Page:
Like you know what I mean like there's so much energy and momentum in that like

43:53

how do you going to recreate that well I mean this is like it's one is one

43:57

trillion dollar question to create that momentum.

44:01

Because like it's a combination of product that is amazing community that is

44:05

well nurtured. So it's such a combination of elements that is like almost

44:10

impossible to be honest to concentrate on KPI is like that it's like the ideas

44:16

is that you gotta be able to get

44:18

in for the long term you gotta be able to build something that makes sense at

44:21

that moment in time for your audience and build on top of it with the feedback

44:25

that you get from them.

44:27

Right, because if you think about saster it started as a meet up for like 500

44:31

people right informally then you gotta be able to build a business on top of it

44:35

or like a movement on top of it that makes sense right.

44:39

So let's talk about the KPI isn't data for that. You know look at these items I

44:44

left them here for you to double click and go back later.

44:47

Like these are the things that we're looking at right.

44:50

And this is like the why why it provides you know take a type registration

44:54

social media content generated that's the awareness overall registration ticket

44:59

sales, the consideration part like we're getting deeper.

45:03

So you're looking at the content viewed the session registration if you showed

45:08

up for a session or not the con the comments in a session the chat interaction.

45:14

That means more engagement right you could like literally have an engagement

45:19

pyramid year and it would you know exactly be the same right.

45:23

So you're more engaged you are the more you move down the funnel the more the

45:27

metrics become more intimate right number of connections made if you sure no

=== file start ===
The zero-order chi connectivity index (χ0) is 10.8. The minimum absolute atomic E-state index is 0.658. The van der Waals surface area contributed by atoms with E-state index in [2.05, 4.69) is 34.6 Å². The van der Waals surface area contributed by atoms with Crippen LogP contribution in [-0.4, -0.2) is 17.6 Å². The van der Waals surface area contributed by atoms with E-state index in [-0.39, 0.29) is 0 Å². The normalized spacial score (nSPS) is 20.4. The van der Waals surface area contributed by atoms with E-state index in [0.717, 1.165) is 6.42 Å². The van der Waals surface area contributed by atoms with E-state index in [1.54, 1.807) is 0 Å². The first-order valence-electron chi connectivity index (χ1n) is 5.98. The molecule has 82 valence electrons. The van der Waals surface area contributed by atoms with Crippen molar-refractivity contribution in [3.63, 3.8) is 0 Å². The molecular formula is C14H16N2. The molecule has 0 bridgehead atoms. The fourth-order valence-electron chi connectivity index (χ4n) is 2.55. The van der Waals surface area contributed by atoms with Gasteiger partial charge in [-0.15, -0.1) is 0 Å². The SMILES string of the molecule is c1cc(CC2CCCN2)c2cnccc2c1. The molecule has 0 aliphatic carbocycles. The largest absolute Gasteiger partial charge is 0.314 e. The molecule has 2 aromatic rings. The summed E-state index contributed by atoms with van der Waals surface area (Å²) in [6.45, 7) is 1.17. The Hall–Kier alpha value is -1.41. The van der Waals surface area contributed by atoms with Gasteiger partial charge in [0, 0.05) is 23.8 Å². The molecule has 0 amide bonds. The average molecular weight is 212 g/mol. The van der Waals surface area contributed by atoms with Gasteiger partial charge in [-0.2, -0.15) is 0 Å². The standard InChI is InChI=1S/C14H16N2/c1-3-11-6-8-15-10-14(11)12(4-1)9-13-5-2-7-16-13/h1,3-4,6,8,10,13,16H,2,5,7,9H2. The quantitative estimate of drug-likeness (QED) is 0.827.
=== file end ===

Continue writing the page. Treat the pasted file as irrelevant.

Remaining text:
45:31

show how many meetings you booked like now I'm considering right.

45:36

Did I repeat consideration into two slides. No I didn't. Yes I did. Sorry about

45:40

that. I think I repeated. Oh no this is continued by the one before the

45:44

decision I wanted to make through that.

45:47

SQL spline food traffic both visits right we're talking about closing business

45:52

here.

45:53

And then retention and PS session rating right all of these beautiful you know

45:58

post acquisition type of of metrics right use this as a framework obviously

46:04

there's way more than this.

46:07

But this is like enough this is good enough like if you pull like 10% of this

46:12

your event is going to be 1000 times better I would say so think about these.

46:18

Let me show you some case studies an example awareness right the dream force

46:22

the Adobe summit the Google IO is like these are programs they're like just

46:27

done for the beauty of it like the these are like a pure awareness marketing

46:33

implementation right. It's like such a big event that you're not looking at our or any more to

46:37

a certain extent like you gotta have it you need to have it because people

46:41

expected and like you not having this like I would say if you're thinking as a

46:46

sponsor of events.

46:48

It's like not being your flagship event for your industry. I always tell my

46:54

clients in the events industry if you're not at i'm x you do not exist for a

46:59

lot of clients.

47:01

So think about that like whatever you think about it whatever your you know ABN

47:07

theory is sometimes almost all the times you need that awareness you need to be

47:13

there.

47:14

You need to show that you're human and that there's people that you're not like

47:19

some dodgy operation with offices offshore that like you nobody can relate to

47:24

like you need to show up.

47:26

I had fights with my CEO saying you gotta come to i'm x like you gotta show up

47:31

here and shake hands if you take Reggie, I go all the CEO of C event recently

47:38

being acquired about 4.6 billion dollars by Blackstone.

47:41

He shows up at every single i'm x is that the booth is there literally the

47:44

activation of the booth is there shaking hands with everybody taking selfies

47:49

taking pictures been doing it for 12 years.

47:52

Like it's crazy. So he understands very well how important it is to show up for

47:57

awareness right.

47:59

So consideration like you know the garden is symposium like you know how you do

48:05

like they're doing amaze on teams for Microsoft like this is becomes like a

48:10

little bit deeper a little bit smaller.

48:14

So you see we're moving into more engagement type is like more of a symposium

48:19

workshop type of experience the decision oh my god you look at the right hand

48:24

side gong.

48:25

You know this is my ex this Brianna hug my ex colleague hopping previously and

48:30

bright she's the field marketer for gong she does these amazing dinners like

48:36

you know with a speaker and like the top the best of the best curated audience

48:42

that you can think of

48:43

these are true networking and learning opportunities like so great. I'm I'm